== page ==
The most wanted addresses of the capital’s super-rich At 3am, One Hyde Park’s luxury apartments are wide awake. The revolving doors swish with bleary-eyed international traders returning home to do laps in the luxurious 22-metre basement pool before bed.
High-rollers bundle in from an evening at one of Knightsbridge’s casinos, before sinking into plush seats at the downstairs cinema, while a concierge scuttles through the tunnel connecting the building with the five-star neighbouring Mandarin Oriental, fetching a burger for one of the apartments above. This is what it’s like to live at the top.
But it’s not simply the 24-hour, no-expense-spared treatment at One Hyde Park for which the building’s residents are forking out upwards of £14,500 a week. Living at number ‘one’ has become a status symbol worth paying through the nose for.
Since Candy & Candy’s (in)famous development opened in 2011, a slew of copycats have followed their marketing strategy: when it opens (scheduled for 2017), One Tower Bridge’s one-bedroom apartments will be worth upwards of £1.475m, while units at One Nine Elms, due to open in 2018, start from £1.2m.
By 2020 they will have been joined by One Blackfriars, One Kensington Gardens, One The Thames and One The Elephant.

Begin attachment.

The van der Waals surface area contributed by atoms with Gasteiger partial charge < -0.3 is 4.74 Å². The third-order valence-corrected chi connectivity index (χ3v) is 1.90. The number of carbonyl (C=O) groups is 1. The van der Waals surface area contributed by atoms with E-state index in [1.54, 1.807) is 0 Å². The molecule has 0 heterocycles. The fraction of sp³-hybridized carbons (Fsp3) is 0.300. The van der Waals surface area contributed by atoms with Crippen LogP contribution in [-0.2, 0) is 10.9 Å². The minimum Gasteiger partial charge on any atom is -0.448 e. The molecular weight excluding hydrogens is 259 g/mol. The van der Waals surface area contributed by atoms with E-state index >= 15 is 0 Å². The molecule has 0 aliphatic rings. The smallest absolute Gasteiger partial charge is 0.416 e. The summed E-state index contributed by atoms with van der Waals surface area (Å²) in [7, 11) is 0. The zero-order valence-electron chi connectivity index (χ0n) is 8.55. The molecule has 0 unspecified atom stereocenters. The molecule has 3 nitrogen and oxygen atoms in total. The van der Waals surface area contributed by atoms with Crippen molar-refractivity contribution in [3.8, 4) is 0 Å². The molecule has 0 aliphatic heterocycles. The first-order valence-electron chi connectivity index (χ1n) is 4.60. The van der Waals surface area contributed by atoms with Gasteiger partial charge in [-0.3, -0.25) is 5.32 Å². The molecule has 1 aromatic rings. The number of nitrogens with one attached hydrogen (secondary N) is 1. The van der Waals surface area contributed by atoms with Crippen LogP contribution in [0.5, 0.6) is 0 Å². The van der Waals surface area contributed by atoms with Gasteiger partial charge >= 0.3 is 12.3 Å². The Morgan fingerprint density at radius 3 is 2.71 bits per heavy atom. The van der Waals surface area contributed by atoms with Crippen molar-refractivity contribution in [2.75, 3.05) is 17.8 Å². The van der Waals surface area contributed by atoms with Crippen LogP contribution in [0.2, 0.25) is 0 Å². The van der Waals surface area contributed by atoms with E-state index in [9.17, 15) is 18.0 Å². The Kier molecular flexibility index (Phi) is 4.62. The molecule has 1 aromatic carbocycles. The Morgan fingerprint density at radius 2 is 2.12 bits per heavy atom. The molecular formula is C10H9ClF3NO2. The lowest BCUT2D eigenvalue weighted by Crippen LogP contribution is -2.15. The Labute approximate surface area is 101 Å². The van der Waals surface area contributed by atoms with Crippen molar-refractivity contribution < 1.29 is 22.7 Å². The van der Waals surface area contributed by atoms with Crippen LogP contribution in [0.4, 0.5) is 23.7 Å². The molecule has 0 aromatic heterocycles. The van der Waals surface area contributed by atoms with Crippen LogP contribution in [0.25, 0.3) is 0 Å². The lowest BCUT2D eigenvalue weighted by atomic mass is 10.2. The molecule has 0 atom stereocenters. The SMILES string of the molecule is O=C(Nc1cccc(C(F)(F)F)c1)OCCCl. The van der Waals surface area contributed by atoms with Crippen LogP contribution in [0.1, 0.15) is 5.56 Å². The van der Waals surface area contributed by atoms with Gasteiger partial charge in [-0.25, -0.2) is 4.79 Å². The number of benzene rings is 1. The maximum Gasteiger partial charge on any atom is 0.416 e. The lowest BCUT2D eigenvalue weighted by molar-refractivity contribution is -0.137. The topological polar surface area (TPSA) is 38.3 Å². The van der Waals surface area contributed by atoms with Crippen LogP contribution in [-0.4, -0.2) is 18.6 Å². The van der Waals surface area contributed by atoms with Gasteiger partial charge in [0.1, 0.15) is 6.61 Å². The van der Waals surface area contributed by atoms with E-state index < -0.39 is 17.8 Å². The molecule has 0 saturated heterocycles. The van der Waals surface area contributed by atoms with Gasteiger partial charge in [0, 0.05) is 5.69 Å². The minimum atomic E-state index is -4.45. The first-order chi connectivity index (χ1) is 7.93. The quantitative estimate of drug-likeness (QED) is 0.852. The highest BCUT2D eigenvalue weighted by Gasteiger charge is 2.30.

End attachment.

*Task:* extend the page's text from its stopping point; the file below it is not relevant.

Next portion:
What’s so special about being number one? ‘It brings an unquestionable sense of exclusivity,’ says Jacob Sullivan, head of sales and marketing for Berkeley Homes (the developers behind One Tower Bridge). ‘Buyers want to know that they’re getting the best in class, and the most prestigious address in the area is all part of the package.’
‘One’ has usurped ‘the’ as the word everyone wants in their address,’ agrees Dominic Grace of Savills. ‘The previous trend was to give a property a definite article: The Lancasters, The Bromptons, The Phillimores. Both imply a rarefied world of being the one and only.’ One Hyde Park is actually 100 Knightsbridge — but the former looks a lot better on a letterhead.
Perhaps, to truly understand the appeal, you need to put yourself in the mindset of a billionaire. Rather like the old saying, ‘What do you get the man (or woman) who has everything?’, being Number One is the finishing touch for the apartment that has everything. It offers a level of exclusivity beyond the material.
After all, every one of these developments is already fantastically luxurious. One Hyde Park boasts a baby grand piano in the lobby and artworks that rotate to reveal TV screens in the rooms; One Tower Bridge will have an Ivy Brasserie, a state-of-the-art gym and a virtual golf simulator; while residents at One Nine Elms will have access to the concierge facilities of the five-star Wanda Vista hotel, as well as the type of karaoke TV rooms that may already be popular in China but are a USP in London.
So far, so good — if you’re a fat cat — but while they could get similar service at Fitzrovia Apartments or NEO Bankside, having ‘one’ in the name is the icing on the cake. As one letting agent specialising in these properties put it: ‘There’s a real “my car’s bigger than your car” trend with a lot of our buyers.